The three horsemen of peace
I ended my Anzac Day post yesterday with the thought "if you want to give thanks for peace, then thank a soldier."
On a weekend in which we give thanks to those who fought and died for our freedom, it's important to be reminded that veneration for those who defended our freedoms is not veneration for nationalism or for martial values; at a time in which we're reminded of the violence and destruction of war, of the generations ruined by the wars of the twentieth century, it's imperative we not be confused about the distinction between those who initiate physical force and aggression, and those who defended our freedoms against the militant horsemen of doom and destruction.
If you want to understand the roots of war, you must also understand that war's greatest antagonists are not those whom your schoolteachers might have led you to believe. War's greatest antagonists are free trade and capitalism, and the industrial civilization built on free trade and capitalism that your schoolteachers take for granted even as they damn it. The truth is that throughout history, the two fundamental antagonists have been the trader and the warrior.
The trader relies buys and sells to everyone's advantage; he relies on voluntary action and peaceful cooperation -- in his work he demonstrates the harmony of interests of free men. The trader is a man of peace. The warrior by contrast is a man of plunder, someone who needs and feeds on destruction. His values are inimical to human life.
I invite you to keep this fundamental antagonism in mind as you read this post, and to reflect on the all too obvious fact that despite the trader being the force for peace, it is the warrior who has always got the better press.
Trade. Trade works. As Frederic Bastiat observed, "when goods don't cross border, armies will." Countries that trade with each other don't go to war with each other: there's too much to lose.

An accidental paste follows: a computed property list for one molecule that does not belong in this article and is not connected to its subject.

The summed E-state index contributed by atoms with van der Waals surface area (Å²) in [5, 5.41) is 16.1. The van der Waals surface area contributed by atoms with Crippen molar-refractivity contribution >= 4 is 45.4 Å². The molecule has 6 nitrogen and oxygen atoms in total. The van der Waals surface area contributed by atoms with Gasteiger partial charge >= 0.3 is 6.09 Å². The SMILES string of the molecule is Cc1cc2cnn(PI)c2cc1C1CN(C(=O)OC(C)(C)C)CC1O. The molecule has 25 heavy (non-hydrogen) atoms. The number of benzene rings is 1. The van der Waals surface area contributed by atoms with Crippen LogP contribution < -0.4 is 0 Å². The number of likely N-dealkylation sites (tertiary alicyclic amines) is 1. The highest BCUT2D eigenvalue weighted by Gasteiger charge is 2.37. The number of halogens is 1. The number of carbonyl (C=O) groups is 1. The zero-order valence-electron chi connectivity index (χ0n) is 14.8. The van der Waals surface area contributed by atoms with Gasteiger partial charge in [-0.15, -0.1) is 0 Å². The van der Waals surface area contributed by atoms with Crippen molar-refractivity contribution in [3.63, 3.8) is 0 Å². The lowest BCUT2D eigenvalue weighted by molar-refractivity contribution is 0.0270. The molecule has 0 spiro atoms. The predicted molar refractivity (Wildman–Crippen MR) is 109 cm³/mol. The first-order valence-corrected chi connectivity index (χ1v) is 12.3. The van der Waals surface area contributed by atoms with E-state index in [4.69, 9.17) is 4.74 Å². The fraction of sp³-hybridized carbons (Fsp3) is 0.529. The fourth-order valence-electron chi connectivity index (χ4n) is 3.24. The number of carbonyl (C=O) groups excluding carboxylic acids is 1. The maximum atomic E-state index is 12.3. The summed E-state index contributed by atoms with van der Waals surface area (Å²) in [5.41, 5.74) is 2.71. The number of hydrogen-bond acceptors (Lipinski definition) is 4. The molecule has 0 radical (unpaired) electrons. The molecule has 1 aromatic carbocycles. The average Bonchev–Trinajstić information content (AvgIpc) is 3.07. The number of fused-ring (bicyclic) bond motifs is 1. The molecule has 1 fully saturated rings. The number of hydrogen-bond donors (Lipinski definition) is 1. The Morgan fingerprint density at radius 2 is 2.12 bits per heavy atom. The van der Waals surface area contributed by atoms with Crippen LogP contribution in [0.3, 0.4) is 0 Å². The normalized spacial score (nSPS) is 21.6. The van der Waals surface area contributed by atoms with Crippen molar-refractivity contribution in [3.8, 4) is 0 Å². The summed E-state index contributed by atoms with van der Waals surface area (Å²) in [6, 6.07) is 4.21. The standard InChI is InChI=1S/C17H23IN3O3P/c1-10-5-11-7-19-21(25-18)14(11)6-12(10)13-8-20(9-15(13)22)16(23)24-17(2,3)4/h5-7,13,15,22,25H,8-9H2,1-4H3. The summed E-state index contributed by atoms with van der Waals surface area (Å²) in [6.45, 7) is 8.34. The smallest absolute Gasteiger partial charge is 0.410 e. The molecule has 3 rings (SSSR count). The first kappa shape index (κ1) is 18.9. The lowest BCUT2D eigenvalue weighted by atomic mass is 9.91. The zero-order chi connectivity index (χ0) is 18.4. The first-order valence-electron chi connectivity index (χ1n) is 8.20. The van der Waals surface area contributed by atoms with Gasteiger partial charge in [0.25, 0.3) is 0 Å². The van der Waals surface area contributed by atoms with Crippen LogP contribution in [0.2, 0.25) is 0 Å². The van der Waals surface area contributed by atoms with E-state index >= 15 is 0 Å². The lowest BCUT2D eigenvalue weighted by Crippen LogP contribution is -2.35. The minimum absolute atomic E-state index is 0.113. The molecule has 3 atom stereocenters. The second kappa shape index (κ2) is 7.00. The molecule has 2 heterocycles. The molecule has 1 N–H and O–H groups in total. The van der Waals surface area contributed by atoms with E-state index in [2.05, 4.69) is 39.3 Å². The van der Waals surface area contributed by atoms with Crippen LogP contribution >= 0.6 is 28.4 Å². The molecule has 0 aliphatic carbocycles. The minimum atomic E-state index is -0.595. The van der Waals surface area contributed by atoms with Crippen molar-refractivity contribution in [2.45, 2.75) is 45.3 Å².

Further, free trade helps quell government's passion for war. "It creates powerful lobbying groups on all sides that demand the preservation of peace and the triumph of diplomacy over hostility. International trade networks create intermediating structures of business relations that work as a barrier to bombs and belligerence."
Trade trumps conquest. Rather than seeing trade itself as a conflict, as something involving embargoes, sanctions and aggressive 'trade wars,' we should realise that peace and free trade are mutually dependent.
Let those who are actually concerned with peace observe, for example, that trade brought benefits to twentieth-century Germany and Japan that their destructive attempts at conquest never could. You can read that short lesson here: Trade versus Conquest.]
"Laissez-faire capitalism is the only social system based on the recognition of individual rights and, therefore, the only system that bans force from social relationships, observed Ayn Rand in her article 'The Roots of War.' "By the nature of its basic principles and interests, it is the only system fundamentally opposed to war."
Statism—in fact and in principle—is nothing more than gang rule. A dictatorship is a gang devoted to looting the effort of the productive citizens of its own country. When a statist ruler exhausts his own country’s economy, he attacks his neighbors. It is his only means of postponing internal collapse and prolonging his rule...
Statism needs war; a free country does not. Statism survives by looting; a free country survives by production.
Men who are free to produce, have no incentive to loot; they have nothing to gain from war and a great deal to lose. Ideologically, the principle of individual rights does not permit a man to seek his own livelihood at the point of a gun, inside or outside his country. Economically, wars cost money; in a free economy, where wealth is privately owned, the costs of war come out of the income of private citizens—there is no overblown public treasury to hide that fact—and a citizen cannot hope to recoup his own financial losses (such as taxes or business dislocations or property destruction) by winning the war. Thus his own economic interests are on the side of peace.
In a statist economy, where wealth is “publicly owned,” a citizen has no economic interests to protect by preserving peace—he is only a drop in the common bucket—while war gives him the (fallacious) hope of larger handouts from his master. Ideologically, he is trained to regard men as sacrificial animals; he is one himself; he can have no concept of why foreigners should not be sacrificed on the same public altar for the benefit of the same state.
The trader and the warrior have been fundamental antagonists throughout history. Trade does not flourish on battlefields, factories do not produce under bombardments, profits do not grow on rubble. Capitalism is a society of traders—for which it has been denounced by every would-be gunman who regards trade as “selfish” and conquest as “noble.”